Licking His Wounds

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February 04, 2013

Let me state it at the top. We love the fact that Prime Minister Perry Christie is so accessible. He loves a microphone and we love headlines. But on Tuesday morning, the day after the failed gambling referendum, taking questions from reporters was the last thing that Christie was interested in.

Unlike other Tuesday mornings when reporters and cameramen were allowed to set up at the Cabinet steps and await the arrival of the prime minister, last Tuesday they were made to wait in Rawson Square, and were prevented by a police officer from getting close enough to approach the prime minister upon his arrival. Christie opted instead to read a brief statement in the Cabinet Office in response to the referendum outcome. Although it was a press conference style setup he refused to answer any questions. In fact, this time his "press

secretary" was conveniently present to make certain the prime minister did not speak extemporaneously. In recent months and weeks, Christie stumbled from one blunder to the next, and so confused the process that a no vote appeared guaranteed -- and it was. As the ballot does not require voters to provide any explanation for why they voted the way they did, it is impossible at this point to determine in any scientific way the main reason the no vote emerged victorious on Monday.

Members of the Christian Council and its Save Our Bahamas Committee were jubilant on Monday night as they watched the returns at Grace Community Church. They had pushed hard for the no vote on moral and social grounds. But many voters who voted no did so directly as a result of the lack of information, the failure by the government to keep its promise of a public education campaign, confusion over legal issues connected to the vote, the arrogance with which the Christie administration handled the process and the prime minister's perplexing statements, which made it seem as if he was making it up as he went along.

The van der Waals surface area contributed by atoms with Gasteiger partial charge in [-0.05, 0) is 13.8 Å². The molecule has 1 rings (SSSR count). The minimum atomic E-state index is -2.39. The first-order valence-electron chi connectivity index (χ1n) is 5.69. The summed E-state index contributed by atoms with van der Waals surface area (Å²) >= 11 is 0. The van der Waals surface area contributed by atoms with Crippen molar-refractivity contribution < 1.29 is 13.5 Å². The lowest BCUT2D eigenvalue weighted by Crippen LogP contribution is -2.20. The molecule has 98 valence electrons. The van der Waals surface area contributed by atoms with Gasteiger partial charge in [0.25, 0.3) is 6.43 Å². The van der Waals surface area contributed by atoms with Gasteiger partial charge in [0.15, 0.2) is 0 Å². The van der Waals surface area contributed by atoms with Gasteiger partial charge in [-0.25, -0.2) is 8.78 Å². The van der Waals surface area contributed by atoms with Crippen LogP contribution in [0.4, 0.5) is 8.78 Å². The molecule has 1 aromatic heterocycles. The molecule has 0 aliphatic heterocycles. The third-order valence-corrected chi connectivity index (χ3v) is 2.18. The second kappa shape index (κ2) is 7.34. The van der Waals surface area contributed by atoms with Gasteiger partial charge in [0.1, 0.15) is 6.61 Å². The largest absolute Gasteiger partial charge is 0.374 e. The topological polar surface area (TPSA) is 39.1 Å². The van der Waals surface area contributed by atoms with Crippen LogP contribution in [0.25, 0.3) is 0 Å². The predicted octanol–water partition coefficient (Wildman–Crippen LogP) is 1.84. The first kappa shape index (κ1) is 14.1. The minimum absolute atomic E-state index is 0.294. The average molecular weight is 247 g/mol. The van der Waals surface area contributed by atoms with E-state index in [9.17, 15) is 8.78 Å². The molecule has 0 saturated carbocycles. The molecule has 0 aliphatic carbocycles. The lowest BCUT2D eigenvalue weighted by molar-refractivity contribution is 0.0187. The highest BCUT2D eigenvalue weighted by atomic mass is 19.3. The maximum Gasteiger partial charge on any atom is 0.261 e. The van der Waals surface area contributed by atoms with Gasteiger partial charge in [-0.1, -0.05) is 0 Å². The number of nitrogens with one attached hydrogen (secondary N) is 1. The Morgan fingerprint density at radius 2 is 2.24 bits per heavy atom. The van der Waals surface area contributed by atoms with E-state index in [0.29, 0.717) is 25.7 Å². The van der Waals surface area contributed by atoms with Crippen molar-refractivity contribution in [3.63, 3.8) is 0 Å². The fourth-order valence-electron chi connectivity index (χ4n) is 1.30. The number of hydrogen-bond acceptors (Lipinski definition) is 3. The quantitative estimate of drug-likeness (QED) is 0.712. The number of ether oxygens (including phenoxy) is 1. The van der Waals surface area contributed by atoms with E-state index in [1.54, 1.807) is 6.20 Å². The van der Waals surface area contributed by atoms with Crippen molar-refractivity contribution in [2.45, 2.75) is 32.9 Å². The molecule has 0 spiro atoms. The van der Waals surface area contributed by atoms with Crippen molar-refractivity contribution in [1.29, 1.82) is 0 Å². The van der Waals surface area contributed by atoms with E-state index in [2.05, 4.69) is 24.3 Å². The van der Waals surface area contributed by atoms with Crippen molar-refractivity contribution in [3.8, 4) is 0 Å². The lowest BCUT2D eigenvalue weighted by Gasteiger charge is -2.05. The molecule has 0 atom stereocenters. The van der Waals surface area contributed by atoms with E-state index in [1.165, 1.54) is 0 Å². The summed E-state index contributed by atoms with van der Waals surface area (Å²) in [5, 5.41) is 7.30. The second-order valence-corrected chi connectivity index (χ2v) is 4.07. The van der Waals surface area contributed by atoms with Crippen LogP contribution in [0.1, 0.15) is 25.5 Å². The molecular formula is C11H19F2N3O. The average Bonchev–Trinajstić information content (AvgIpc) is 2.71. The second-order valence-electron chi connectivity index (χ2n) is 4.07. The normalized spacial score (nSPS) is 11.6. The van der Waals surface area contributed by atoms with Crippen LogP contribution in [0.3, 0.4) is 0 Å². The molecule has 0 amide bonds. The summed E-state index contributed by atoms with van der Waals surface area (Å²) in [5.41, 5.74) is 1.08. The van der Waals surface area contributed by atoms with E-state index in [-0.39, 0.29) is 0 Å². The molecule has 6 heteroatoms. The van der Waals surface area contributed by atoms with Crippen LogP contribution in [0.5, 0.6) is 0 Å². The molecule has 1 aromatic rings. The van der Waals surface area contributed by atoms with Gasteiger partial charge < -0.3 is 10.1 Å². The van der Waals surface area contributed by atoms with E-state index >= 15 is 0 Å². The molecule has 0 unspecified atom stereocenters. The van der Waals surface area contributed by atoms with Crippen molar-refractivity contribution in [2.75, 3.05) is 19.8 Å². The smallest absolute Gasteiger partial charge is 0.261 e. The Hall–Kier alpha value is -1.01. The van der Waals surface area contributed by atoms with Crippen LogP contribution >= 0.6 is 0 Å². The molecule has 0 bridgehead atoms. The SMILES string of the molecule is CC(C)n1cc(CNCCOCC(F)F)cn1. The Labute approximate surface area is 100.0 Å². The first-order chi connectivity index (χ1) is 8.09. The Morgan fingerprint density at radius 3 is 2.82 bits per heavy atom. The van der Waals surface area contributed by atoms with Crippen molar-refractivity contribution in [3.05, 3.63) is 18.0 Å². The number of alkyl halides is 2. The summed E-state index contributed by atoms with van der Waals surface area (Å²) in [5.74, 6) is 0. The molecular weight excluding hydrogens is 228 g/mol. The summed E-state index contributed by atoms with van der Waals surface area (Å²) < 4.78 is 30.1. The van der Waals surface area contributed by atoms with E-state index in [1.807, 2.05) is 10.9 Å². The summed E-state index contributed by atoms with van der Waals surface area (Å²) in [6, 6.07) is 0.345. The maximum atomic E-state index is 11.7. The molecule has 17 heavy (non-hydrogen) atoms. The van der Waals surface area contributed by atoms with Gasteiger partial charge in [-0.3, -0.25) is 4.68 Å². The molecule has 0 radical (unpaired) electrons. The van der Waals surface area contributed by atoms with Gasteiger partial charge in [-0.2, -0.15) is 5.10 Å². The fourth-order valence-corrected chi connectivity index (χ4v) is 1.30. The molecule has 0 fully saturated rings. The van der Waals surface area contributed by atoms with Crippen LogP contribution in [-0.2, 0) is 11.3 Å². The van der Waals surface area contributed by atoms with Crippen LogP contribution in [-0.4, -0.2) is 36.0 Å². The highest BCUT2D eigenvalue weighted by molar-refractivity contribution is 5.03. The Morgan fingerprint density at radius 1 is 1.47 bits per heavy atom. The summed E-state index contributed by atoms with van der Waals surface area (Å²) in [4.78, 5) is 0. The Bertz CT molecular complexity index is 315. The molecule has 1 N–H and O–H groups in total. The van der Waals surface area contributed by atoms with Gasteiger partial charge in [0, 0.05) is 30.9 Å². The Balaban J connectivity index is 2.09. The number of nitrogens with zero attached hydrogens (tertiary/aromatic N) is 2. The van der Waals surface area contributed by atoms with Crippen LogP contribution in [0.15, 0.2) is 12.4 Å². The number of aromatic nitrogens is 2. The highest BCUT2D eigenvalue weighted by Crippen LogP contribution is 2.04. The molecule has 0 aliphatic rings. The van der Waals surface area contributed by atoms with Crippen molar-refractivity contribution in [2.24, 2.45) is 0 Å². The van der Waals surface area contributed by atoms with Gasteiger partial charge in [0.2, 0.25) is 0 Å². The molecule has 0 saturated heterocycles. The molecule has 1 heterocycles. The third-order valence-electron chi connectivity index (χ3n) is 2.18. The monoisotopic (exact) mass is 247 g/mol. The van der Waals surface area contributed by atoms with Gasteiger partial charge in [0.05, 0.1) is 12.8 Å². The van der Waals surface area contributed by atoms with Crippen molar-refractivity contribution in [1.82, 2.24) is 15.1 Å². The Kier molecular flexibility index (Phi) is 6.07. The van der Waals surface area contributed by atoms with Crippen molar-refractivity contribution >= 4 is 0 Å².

Many people did not quite get why UK and South African gambling consultants were hired by the government, especially since Christie advised there was no formal report and the government could present no details on how a regulated web shop industry would function or how a national lottery would be operated. Many voters simply felt insulted by Christie's approach to the gambling referendum, and so they delivered an answer he clearly did not want -- no. In many cases, voters were voicing their disapproval of Christie and his actions, more so than the gambling issue itself.

Christie suffered a black eye at the polls on referendum day, but the lashing he took in many circles -- especially in social media -- is continuing. While there was reaction from the Christian Council, the leader of the Opposition Dr. Hubert Minnis, PLP Chairman Bradley Roberts and web shop bosses after the referendum results came in Monday night, there was nothing but silence from the prime minister and his administration. On Tuesday, Christie's handlers and advisers made sure he stayed clear of reporters -- save for the carefully crafted press statements released that day.